After the tires were paid for, the employees paid, valve stem and weights accounted for and tires properly disposed of, I was netting about $5 to $7 per tire. For this princely sum, I was accorded the privilege of standing behind the tires if my customer didn’t like how they rode on the highway. This situation became such a source of irritation that my employees stopped using the word “tire.” This was my truth.
That insanity continued for years, until I had an epiphany. I realized I didn’t have to accept tires as being unprofitable, inconvenient and incapable of being properly balanced.
I started researching tire installation and discovered a concept called road force variation (RFV). To understand RFV, think of a tire’s sidewall as a series of coil springs. When a loaded tire rotates, it steps from one spring to the next, and because manufacturing techniques don’t exist to make a tire’s shape 100 percent uniform, it creates variation in the amount of stiffness or spring. This variation results in a vibration that cannot be corrected through balancing alone.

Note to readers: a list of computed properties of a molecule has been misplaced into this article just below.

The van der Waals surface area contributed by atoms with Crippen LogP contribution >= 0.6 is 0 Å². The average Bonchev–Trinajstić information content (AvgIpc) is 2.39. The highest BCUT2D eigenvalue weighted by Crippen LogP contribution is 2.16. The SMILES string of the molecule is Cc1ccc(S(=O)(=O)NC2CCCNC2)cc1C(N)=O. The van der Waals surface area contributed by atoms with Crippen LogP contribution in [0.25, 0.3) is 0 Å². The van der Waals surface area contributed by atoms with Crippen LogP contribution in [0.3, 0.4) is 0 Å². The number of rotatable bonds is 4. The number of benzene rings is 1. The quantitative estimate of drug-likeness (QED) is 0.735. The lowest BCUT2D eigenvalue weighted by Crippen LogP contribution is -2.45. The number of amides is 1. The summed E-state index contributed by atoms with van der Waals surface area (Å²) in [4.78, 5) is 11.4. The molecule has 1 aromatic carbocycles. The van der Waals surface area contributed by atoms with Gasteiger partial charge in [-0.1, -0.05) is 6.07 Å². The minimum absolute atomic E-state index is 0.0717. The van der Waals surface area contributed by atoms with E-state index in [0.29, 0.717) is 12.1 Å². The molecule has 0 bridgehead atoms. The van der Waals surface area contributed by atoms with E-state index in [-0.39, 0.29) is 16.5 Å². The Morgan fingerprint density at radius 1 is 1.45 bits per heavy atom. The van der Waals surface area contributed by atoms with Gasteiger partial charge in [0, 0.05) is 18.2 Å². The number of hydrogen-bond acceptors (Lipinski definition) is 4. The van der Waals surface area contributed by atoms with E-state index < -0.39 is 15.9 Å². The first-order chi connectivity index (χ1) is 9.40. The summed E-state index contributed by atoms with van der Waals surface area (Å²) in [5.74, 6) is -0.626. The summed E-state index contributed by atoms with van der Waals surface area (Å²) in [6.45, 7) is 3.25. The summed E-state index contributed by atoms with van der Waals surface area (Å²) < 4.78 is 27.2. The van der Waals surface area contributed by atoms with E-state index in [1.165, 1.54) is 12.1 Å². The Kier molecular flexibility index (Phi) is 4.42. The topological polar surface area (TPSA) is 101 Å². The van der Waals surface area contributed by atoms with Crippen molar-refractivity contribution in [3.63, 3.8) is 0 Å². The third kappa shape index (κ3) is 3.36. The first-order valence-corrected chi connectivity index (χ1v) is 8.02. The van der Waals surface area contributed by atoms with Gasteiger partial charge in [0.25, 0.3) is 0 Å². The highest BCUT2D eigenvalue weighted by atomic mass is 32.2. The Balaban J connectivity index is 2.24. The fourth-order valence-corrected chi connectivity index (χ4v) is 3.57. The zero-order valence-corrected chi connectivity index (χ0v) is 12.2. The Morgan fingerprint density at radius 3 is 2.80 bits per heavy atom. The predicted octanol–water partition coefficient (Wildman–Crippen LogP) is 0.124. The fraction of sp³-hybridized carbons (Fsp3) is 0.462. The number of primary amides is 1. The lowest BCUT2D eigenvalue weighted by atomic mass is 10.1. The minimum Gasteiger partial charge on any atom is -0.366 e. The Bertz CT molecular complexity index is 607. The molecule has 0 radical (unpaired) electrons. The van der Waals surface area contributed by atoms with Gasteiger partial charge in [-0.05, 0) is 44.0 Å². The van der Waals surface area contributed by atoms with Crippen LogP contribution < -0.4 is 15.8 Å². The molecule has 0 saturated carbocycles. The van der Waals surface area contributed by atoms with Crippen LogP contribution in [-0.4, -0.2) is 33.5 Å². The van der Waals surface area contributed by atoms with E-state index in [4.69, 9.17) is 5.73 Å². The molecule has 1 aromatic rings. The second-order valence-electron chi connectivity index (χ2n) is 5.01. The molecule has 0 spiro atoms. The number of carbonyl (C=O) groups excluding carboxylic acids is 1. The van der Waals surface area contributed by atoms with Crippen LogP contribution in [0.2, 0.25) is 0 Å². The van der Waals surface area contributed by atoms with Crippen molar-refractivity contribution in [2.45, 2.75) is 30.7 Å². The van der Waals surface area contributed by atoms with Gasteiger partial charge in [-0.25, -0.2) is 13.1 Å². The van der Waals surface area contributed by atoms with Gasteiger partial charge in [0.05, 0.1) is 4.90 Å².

Differences in tire RFV will create an egg, or maybe a football, shape as it rides down the road. When this happens, no amount of balancing will fully resolve the issue because the tire and wheel assembly are not round. Very few balancing machines have the capability to measure RFV. After concluding that part of my research, I realized that the reason we were seeing slight vibrations after some tire installations was excessive RFV.
Further research indicated that shops with the capability to perform RFV measurements were charging a premium for the service, but they rarely performed it. And the reason for this was a fear of not being price competitive. There’s a higher cost when the tire installer must take additional steps to get the assembly into the desired RFV range. I also discovered that most vehicle manufacturers either correct RFV, or they design tires with a known RFV and install them in a way that matches the known rim variation.
That’s one of the reasons new cars ride so smoothly when they’re new. Hmmm? More money, and we’re offering a more valuable final product. Suddenly, I began looking at tires in a more favorable light. So I purchased a machine capable of measuring and recommending the correction of RFV.
I revamped our tire installation process and pricing significantly. We implemented a road-force-only policy in the shop that dictates all tires get RFV checked and corrected before balancing takes place. The manufacturer of our new equipment helped us adopt new best practices in our tire installation procedures, and that first year we sold more than three times as many tires as we had the previous year. This was directly related to the confidence I had in the quality of work we were producing and the fact that it was financially viable work for us to install tires perfectly.